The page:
The information from the counters 170 is given as line 144 out of the EDI 120 in FIG. 7. This information is available to the application program 214 that is running on top of the operating system 212 in memory 202. This application program has algorithms and heuristics that are able to decide if the individual histograms are sitting in a state that looks like the state shown in FIG. 5A as opposed to the state shown in FIG. 5C. In one case (FIG. 5A) a normal running LAN is detected, in another case (FIG. 5C) congestion is detected. This information can be analyzed by the application program 214 and control signals 216 can be sent to an intelligent switching hub 220 in FIG. 7. Hub 220 has the ability to take the Ethernet segments that stations A, B, C, etc. through N that are on Ethernet segment 130 shown in FIG. 6 and partition the Ethernet segment into one or more independent segments with one or more stations associated with that segment. Instead of routing along a common bus we would use a switching back plane 230 which is shown in FIG. 6 of the intelligent hub 220 to allow communications between the partitioned segments. Since this invention is able to monitor the activity on a Ethernet LAN using, in this particular case, five counters, counter sizes could be very small in terms of 20 bits or less per counter. This gives us the ability of monitoring over an arbitrary large time frame with 200 bits the accumulated performance of an Ethernet segment and be able to provide a histogram of activity which allows us to judge the behavior and control the behavior of the segment based on the heuristics and algorithms that are embedded in the application program 214 in FIG. 7.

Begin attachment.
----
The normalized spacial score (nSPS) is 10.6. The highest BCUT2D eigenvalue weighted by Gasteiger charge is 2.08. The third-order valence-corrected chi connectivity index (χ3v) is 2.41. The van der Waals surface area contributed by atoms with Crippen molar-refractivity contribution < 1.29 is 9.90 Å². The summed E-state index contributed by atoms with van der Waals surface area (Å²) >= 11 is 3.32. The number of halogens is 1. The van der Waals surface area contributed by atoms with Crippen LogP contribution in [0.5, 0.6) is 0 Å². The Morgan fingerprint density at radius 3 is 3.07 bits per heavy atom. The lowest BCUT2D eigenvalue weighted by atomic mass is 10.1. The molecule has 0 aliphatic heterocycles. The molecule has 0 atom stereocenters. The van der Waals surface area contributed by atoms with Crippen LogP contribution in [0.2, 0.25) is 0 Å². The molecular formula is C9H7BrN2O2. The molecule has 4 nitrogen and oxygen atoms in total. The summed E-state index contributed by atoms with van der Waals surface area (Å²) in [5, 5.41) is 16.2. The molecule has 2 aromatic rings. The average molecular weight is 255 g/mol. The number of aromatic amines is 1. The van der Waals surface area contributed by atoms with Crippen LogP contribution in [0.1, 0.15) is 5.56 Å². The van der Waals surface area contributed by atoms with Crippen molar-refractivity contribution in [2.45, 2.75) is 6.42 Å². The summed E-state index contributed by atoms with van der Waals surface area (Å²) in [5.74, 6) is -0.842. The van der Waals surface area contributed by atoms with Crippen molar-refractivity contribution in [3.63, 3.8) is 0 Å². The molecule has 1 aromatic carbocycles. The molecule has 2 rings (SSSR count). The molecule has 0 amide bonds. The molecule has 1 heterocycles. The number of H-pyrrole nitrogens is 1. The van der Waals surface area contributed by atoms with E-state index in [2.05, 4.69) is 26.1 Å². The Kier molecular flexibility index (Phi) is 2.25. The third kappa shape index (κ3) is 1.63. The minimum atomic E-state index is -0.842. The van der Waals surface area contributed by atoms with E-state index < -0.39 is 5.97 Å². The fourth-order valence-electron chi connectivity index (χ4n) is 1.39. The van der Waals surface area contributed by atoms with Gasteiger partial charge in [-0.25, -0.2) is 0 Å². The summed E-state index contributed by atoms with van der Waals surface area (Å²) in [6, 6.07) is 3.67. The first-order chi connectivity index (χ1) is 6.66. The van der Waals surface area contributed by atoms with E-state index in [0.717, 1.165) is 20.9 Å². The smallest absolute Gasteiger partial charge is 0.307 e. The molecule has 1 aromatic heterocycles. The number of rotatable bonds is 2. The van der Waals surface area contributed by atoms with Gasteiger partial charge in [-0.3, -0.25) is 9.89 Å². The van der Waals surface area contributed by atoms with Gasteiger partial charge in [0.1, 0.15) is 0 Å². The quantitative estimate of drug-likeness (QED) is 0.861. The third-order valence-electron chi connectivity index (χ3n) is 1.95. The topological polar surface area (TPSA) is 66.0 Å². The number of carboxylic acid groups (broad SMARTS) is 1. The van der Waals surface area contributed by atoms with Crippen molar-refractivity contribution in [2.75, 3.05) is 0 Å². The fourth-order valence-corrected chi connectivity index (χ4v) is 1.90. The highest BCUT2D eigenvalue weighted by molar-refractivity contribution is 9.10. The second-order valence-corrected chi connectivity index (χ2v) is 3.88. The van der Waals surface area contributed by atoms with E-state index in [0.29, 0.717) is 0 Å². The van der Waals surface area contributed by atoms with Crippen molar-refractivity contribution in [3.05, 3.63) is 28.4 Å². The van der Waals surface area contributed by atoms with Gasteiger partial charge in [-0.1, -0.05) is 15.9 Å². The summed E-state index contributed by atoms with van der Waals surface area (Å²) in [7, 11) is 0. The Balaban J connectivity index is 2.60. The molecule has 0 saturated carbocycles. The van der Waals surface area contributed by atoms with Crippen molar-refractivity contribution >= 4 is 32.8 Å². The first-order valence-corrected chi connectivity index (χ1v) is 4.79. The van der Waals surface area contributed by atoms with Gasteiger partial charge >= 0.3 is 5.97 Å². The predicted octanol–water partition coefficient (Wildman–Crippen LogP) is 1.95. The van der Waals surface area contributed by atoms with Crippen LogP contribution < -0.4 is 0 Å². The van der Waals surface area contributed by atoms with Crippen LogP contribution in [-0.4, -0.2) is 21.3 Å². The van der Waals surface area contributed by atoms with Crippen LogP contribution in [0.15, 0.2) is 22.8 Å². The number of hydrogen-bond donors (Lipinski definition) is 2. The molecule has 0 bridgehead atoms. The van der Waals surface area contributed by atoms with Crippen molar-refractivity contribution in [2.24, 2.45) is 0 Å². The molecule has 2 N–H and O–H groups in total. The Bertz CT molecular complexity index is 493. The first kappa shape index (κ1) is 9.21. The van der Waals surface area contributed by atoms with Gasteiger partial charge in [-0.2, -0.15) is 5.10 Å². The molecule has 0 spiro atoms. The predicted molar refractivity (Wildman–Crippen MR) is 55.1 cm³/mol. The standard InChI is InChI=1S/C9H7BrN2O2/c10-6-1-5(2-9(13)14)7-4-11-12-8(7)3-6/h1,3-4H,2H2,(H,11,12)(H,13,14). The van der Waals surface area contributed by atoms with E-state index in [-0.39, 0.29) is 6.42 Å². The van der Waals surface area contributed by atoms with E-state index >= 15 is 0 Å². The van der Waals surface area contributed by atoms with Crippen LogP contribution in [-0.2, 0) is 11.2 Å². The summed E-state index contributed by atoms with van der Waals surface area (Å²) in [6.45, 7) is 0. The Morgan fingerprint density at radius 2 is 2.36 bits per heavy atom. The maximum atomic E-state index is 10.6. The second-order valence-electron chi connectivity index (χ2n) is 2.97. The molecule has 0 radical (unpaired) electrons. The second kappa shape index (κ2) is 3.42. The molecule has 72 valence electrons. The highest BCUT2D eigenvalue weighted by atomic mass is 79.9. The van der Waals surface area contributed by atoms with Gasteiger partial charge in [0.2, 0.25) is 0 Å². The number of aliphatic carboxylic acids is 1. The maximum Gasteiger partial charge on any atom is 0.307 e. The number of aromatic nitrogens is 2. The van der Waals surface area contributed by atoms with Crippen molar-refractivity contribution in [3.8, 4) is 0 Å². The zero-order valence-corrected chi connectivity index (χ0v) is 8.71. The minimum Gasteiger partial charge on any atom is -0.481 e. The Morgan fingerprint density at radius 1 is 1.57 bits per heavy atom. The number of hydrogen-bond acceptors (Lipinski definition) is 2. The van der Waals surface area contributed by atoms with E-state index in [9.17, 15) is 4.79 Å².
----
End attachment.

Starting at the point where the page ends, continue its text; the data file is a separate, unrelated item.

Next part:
FIG. 7 shows a functional block diagram of the monitoring and control architecture, in accordance with the invention. The processor 200 includes memory 202, which is coupled by means of a bus 204 to the CPU 206, the first input/output (I/O) unit 208, a second I/O unit 210. The event driven interface (EDI) 120, is connected by means of line 144 and 146 to an input and output of the I/O unit 210. The counts accumulated from the counters 170 are provided to the I/O unit 210, for use by the application program 214. In accordance with the invention, the bitstream 124 from the local area network, Ethernet LAN 130, is supplied to the EDI 120 and results in the provision of the counts 144.

Further in accordance with the invention, the application program 214 analyzes the histogram such as the histograms in either 5A, 5B or 5C, and draws conclusions about the behavior of the Ethernet LAN 130. Those conclusions are represented by control signals which are output by the I/O unit 208 over line 216 to the switching hub 220. Switching hub 220 then is controlled to repartition the respective stations A, B, C, etc., so as to optimize traffic behavior in or remove a defective station from the local area network 130.

The processor system 200 of FIG. 7 and EDI 120 do not have to be external elements to the hub, they can in fact be internally integrated into the hub 220 of FIG. 6.

Examples of suitable switching hubs 220 can be found in the prior art.